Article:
Aha Boulevard? Streets to be named after Alan Partridge

Streets on a new housing development at the former Mile Cross Depot are set to be named after Alan Partridge

Streets on a new housing development at the former Mile Cross Depot are set to be named after Alan Partridge - Credit: Archant

Last year he was briefly honoured with a statue in the city centre and is recognised as one of Norwich's most famous fictional sons.

But soon, Steve Coogan's timeless comedy character Alan Partridge will be immortalised in the city in an entirely different way.

It is understood the bungling disc jockey will be popping up in a postcode area near you once a new development of homes on a former depot comes to fruition. Or, at least, his name will.

Norwich City Council is currently in the process of drawing up plans for a social housing development on the former Mile Cross Depot, having agreed to move forward with the proposals last year.

And we can today reveal that it has decided to pay tribute to the Alpha Papa protagonist by naming one of the new roads after him.

Alan Partridge Passage is set to be the main access point to the housing development, which will see in the region of 150 new council homes built.

And the tributes do not end there, with talks of the project also including a house directly modelled on Alan's childhood home of Cecil Road in Norwich, which would serve as a museum dedicated to the former Radio Norwich presenter.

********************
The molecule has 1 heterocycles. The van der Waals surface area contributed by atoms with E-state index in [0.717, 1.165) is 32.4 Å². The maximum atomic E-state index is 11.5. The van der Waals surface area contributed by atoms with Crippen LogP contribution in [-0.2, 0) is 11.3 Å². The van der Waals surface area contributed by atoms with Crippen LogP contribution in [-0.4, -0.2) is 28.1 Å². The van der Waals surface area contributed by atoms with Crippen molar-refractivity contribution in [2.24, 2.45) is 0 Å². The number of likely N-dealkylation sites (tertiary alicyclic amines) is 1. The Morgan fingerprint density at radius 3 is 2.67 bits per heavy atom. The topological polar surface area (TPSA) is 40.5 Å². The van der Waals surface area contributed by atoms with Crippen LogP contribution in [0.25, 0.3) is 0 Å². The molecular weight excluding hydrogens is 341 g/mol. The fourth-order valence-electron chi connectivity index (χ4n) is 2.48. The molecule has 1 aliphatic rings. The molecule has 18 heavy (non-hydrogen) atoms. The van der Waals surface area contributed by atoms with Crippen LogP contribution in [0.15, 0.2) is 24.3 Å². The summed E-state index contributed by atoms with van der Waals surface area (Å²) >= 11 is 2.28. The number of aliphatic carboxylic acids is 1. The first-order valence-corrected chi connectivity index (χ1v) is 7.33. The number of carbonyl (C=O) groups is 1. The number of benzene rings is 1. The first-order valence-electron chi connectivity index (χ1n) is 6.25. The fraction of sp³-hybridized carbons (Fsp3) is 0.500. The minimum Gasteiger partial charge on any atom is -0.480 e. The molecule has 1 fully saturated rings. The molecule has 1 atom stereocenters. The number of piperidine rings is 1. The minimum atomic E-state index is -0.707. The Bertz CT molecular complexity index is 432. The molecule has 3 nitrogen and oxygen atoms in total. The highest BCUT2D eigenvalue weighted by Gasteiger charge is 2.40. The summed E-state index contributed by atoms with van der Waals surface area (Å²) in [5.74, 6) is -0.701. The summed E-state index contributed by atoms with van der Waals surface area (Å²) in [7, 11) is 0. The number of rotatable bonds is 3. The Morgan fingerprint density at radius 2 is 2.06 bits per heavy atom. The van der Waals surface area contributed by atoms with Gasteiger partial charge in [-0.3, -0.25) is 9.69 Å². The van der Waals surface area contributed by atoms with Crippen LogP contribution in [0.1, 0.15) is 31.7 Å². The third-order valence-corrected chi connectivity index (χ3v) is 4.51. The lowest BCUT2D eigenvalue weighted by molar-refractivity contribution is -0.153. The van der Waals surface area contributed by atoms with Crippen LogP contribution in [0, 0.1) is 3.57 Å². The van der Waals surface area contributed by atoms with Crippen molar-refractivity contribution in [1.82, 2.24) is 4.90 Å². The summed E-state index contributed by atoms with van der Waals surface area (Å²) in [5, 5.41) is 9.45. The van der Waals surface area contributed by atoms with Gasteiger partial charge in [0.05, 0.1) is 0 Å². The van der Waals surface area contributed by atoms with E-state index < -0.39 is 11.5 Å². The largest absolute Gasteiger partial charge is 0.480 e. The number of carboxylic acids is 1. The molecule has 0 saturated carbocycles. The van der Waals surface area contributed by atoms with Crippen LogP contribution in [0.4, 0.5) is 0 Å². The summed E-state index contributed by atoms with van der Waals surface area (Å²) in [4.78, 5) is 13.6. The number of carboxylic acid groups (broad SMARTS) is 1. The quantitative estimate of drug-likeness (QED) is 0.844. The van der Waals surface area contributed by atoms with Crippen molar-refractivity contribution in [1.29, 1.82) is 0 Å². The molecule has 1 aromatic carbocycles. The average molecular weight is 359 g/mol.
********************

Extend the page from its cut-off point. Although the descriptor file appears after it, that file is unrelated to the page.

Mr Partridge said: "Needless to say, this tribute is deeply welcome, but also wholly overdue.

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"Being a close, personal friend of Bono I am more accustomed to hearing about where the streets have no name, but what's better than having no name? Having my name.

"I can only hope the people who eventually dwell in my passage enjoy the same successes in life that I have, although realistically they probably won't."

And other names set for the development are Benfield Crescent, after Mr Partridge's long-suffering personal assistant Lynn, O'Hanrahanrahan Place in honour of his former Day Today colleague and Michael Ha'Way.

Apollo Fir, president and founder of the Alan Partridge Appreciation Society welcomed the move, describing it as "a step in the right direction" for the city.

He said: "As a city, we really don't do enough to celebrate the cultural significance of Alan Partridge. This is a good start."

Did we fool you? 

This story was our annual April Fools' Day joke. Norwich City Council is planning to build homes on the former Mile Cross Depot, but will not be naming any of the streets after Alan Partridge. 

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